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Menopausal Mother Nature

News about Climate Change and our Planet


Human activities are eating into reindeer grazing land in Europe

Multiple stresses affect 60% of Fennoscandia region; High risk of vegetation and landscape change in the future, finds study

About 40 per cent of Fennoscandia is assigned as reindeer grazing land. Photo: Wikimedia Commons About 40 per cent of Fennoscandia is assigned as reindeer grazing land. Photo: Wikimedia Commons

Grazing land for reindeer in Europe’s northern Fennoscandia is under threat from several growing land-use pressures, a study has found. Expansion of human activities towards the north has put 60 per cent of the region at risk to multiple stresses and 85 per cent is exposed to at least one pressure. 

Northern Fennoscandia consists of northern Norway, Sweden and Finland. The study, Mapping cumulative pressures on the grazing lands of northern Fennoscandia, was published in journal Scientific Reports September 30, 2022. 

Read more: Yak and reindeer herders meet on top of the world

The researchers from Stockholm University and Umeå University used an integrated large-scale GIS analysis over the three countries. About 40 per cent of Fennoscandia is assigned as reindeer grazing land. 

There’s a high risk of vegetation and landscape change in the future, leading to a concentration of grazing in less disturbed areas and encroachment of trees and shrubs in disturbed ones, according to the study.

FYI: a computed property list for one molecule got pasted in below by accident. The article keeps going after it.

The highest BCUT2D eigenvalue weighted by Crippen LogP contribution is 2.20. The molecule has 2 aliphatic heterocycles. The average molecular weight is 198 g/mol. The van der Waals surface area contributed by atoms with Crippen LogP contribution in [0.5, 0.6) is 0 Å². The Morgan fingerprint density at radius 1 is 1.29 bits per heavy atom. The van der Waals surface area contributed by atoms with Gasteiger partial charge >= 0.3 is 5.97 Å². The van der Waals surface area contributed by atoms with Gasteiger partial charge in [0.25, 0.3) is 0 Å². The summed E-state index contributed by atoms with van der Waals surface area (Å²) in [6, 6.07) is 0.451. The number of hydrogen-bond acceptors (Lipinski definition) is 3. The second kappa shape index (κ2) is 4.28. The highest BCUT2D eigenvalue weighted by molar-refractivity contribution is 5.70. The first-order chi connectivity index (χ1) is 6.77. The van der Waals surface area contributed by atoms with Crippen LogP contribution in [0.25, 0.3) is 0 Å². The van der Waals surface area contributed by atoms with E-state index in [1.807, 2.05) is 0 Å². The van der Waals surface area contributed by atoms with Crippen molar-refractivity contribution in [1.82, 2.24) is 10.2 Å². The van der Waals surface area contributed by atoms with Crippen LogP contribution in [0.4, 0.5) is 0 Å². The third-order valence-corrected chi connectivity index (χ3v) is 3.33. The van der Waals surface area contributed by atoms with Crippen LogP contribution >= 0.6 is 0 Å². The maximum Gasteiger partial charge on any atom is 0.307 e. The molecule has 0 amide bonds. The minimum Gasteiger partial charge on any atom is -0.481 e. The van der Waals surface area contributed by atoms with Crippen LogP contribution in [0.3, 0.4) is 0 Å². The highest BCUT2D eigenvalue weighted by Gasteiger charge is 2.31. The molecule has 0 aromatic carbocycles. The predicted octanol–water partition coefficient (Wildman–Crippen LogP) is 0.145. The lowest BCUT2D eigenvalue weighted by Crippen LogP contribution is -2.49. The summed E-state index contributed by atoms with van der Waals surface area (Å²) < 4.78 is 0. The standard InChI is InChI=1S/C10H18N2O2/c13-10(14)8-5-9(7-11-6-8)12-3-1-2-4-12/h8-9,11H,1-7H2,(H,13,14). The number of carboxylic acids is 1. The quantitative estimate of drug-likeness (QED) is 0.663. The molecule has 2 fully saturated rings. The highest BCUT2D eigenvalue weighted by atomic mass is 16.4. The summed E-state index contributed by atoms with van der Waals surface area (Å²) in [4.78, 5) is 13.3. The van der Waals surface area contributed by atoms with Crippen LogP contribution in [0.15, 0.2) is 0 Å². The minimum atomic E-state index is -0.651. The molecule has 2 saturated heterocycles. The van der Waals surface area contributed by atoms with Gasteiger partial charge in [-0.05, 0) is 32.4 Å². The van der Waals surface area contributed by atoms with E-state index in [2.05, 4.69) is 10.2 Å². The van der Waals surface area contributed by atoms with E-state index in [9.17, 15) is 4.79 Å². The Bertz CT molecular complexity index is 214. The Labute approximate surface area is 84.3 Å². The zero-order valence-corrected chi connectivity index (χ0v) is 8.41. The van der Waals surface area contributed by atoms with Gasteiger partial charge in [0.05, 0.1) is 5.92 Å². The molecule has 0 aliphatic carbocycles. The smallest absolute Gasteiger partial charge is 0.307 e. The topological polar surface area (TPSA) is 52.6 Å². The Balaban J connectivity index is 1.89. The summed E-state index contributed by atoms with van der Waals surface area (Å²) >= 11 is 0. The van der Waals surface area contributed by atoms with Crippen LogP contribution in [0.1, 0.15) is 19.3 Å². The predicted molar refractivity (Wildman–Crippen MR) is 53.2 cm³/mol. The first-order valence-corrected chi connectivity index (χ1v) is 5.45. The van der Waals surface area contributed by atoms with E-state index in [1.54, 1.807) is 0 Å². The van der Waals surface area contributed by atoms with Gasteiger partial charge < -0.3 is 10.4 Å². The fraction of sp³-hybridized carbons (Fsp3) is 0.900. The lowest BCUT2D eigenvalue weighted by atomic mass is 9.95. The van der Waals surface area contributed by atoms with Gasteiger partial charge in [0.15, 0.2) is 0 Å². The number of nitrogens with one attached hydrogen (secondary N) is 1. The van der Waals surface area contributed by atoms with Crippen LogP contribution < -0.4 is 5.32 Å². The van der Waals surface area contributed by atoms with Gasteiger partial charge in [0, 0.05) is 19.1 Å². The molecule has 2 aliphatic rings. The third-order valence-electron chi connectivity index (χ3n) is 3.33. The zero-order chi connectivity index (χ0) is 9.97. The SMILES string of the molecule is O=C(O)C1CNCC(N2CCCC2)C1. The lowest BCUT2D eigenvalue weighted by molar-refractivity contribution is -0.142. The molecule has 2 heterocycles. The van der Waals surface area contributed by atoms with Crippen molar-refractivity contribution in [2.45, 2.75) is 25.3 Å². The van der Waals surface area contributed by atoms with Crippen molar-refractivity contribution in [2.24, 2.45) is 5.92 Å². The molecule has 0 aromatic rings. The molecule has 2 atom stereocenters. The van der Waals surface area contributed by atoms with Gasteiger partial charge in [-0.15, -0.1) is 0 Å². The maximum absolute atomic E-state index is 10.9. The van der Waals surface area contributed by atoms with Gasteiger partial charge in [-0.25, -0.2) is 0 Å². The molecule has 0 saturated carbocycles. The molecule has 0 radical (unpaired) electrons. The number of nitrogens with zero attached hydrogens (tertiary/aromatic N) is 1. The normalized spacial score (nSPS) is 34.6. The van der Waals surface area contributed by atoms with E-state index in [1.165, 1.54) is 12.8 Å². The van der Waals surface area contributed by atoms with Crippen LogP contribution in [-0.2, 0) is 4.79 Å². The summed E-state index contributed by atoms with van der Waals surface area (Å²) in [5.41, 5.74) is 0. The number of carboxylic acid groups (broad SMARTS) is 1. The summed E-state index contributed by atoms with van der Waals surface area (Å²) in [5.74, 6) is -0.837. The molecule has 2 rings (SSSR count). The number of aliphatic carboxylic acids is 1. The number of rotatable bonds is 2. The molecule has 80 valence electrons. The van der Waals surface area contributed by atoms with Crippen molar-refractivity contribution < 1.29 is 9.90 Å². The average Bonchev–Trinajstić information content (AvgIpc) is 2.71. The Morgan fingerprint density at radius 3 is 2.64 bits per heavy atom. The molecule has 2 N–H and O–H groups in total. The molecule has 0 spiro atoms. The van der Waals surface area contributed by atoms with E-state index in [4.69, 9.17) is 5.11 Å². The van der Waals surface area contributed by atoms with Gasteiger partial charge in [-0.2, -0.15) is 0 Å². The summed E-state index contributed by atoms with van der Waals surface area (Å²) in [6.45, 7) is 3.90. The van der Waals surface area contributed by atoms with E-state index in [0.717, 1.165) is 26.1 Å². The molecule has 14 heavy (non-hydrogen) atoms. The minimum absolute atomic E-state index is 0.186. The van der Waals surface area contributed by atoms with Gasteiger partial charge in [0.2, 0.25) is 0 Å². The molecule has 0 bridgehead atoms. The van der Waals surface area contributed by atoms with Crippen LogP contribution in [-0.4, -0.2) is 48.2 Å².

In Sweden and Norway, reindeer husbandry and grazing are seen as a means of preserving the mountain landscape in its current state and are formulated as a national environmental goal.

Map of the potential grazing values in summer pastures of northern Fennoscandia. Source: Nature

These grazing areas face land-use pressures from tourism, road and railway networks, forestry, industrial and wind energy facilities, together with predator presence and climate change, according to the analysis. 

However, just four per cent of the grazing area studied was found undisturbed without any permanent presence of predators nor co-occurring land uses. These were small and scattered areas of land throughout the Scandinavian mountain range up to the northern tip of Norway and to a small patch in northeast Finland. 

“With the rising human presence taking place on multiple fronts, the resilience of northern pastoralism is under threat,” said Marianne Stoessel, first author of the study and PhD student at Stockholm University.

The researchers have, for the first time, managed to get an overview of land use pressures over the entire area, said Stoessel. “This was not easy, as the different land-uses act at different scales and can be very dynamic, so can be the predators, and the effects of climate change on grazing,” she said. 

Read more: Global Eco Watch: Reindeer may have been domesticated 2,000 years ago

Multiple land uses were primarily present in grazing land with low grazing value, for around 74 per cent of the area. But it was also present in almost half of the grazing ground with potentially high (49 per cent) and medium grazing values (45 per cent). 

Human land-uses were concentrated into a stretch reaching from central-eastern Sweden up to central Finland and present all along the coast of Norway. 

Grazing is a key process for maintaining plant biodiversity, even in the mountains, said study co-author Regina Lindborg of Stockholm University. “It was important for us to study the extent of these cumulative pressures with having the summer pastures in mind, where grazing takes place,” said Lindborg. 


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